This verdict might change when the grinders have had more time to break in, but as it stands the verdict is practically in--Lido2 is not recommended for espresso (can be done, but probably not worth the effort especially to those new to hand grinders).
LMWDP #431

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Postby Knock » Feb 09, 2014, 12:54 pm

Hello folks - first up I need to thank Tom, Henry and importantly Carmen for carrying out this so thoroughly and on camera!

There are a couple of minor things to correct here just for accuracy's sake:

orphanespresso wrote:That, and the outer tips of the outer burr openings are obstructed on the Lido 1 due to the cylinder (same on the Knock from what I can tell) , making the opening even smaller and exaggerating the already small burr opening. We made a big point to expose 100% of the burr opening on the Lido 2, just look down the hopper, and we changed burrs to increase speed, which is a consumer preference, from all we read.

the cylinder/ hopper / body section on the Hausgrind doesn't in any way impede the beans access to the burrset as you suggest was the case on the Lido 1 (no personal knowledge of that, just your comment above) - the burrs are fully open and the hopper body part is almost exactly inline with the thinnest section of wall thickness of the burrset itself. It might be that this is one factor on the limited number of comparisons between the Lido 1 and the Hausgrind that comes into play in the difference in their performance.

If that's not easily understood by those without Doug's zen state of oneness with this particular burrset then the best way of thinking of it is that we took as much care over the access channel on the Hausgrind as Doug & Barb have with the Lido 2. This may account for some of the unusual speed / crank number metrics that you can see in the comparisons between the Hausgrind and either of the Lidos.
Peter Kilpatrick


Postby pShoe » Feb 09, 2014, 1:06 pm

I forgot about the spring change. I agree with the silliness of comparison against titan level burrs, but it has been made with the LIDO 2. I'm sure there is some interest, and it was more of a suggestion to keep comparisons equal.


Postby coffeedom » Feb 09, 2014, 7:04 pm

Very thorough and well-written review and comparison. Great videos too. Truly excellent.

Interested in your thoughts about espresso and why the Hausgrind might be the more capable of the two in that scenario.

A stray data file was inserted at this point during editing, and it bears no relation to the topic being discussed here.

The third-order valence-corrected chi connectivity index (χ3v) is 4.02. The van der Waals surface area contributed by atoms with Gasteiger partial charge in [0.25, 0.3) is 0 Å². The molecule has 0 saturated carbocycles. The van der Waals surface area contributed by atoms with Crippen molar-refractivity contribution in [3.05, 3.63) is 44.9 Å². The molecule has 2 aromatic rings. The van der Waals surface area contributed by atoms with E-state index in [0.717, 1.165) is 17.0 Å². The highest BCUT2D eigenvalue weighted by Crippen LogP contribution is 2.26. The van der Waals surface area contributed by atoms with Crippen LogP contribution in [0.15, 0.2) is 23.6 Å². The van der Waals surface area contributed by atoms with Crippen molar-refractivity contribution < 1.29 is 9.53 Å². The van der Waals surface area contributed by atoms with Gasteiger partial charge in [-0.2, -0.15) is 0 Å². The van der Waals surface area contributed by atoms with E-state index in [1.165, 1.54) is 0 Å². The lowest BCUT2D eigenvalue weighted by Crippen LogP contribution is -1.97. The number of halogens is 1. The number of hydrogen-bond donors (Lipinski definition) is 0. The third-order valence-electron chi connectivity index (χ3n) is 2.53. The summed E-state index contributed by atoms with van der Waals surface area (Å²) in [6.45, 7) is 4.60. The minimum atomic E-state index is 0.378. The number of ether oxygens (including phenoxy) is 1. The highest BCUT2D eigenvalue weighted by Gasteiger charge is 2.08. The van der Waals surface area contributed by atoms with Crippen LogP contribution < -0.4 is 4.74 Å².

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Postby TomC » Feb 09, 2014, 7:45 pm

Big ol' mountain of text, I apologize ( but it sums up pretty much all my take on both).

Only a guess, but maybe that 2mm difference in burrs results in an exponential increase in required effort for the Lido 2? It's likely capable of "swallowing" a greater mass of beans at one time, and thus, having more coffee to grind thru at a given time. That makes sense scientifically, since it took half as many revolutions to complete the job as the Hausgrind, it was just all that much harder to crank on though.

I'm not boasting about my strength, now I'm mostly fat, not muscle. But I'd take a stab and guess that I'm a fair bit stronger than many average folks in regards to hand and forearm strength, mainly due to an earlier hobby of gripper strength training (Captain of Crush Grippers, I could close the #2 gripper for several reps, and that's 195 pounds of force- Ironmind Enterprises ). I'd bend hot and cold rolled nails as a hobby in a few years gone by as well as various hand/grip/arm strength training. And that being said, I don't want to put the effort into what it takes to get the Lido 2 to grind, on a daily basis. At least in this beta form. Things may change.

I say that to provide perspective. I could not use the Lido2 even braced on my hip, to grind espresso without breaking a sweat, and practically being short of breath from the exertion. The many stop-starts took a great deal of determination to struggle thru to finish the task. It's not my job to re-engineer something that I didn't make, so I have no idea of whether longer handles would change anything in that regards. But Henry and I both felt clearly, that it would be much more user friendly with a big thick knob. The pinch grip style of holding the OEM knob leads to fatigue quickly, when a great deal of effort is put into grinding fine coffee we both found our fingers beginning to cramp.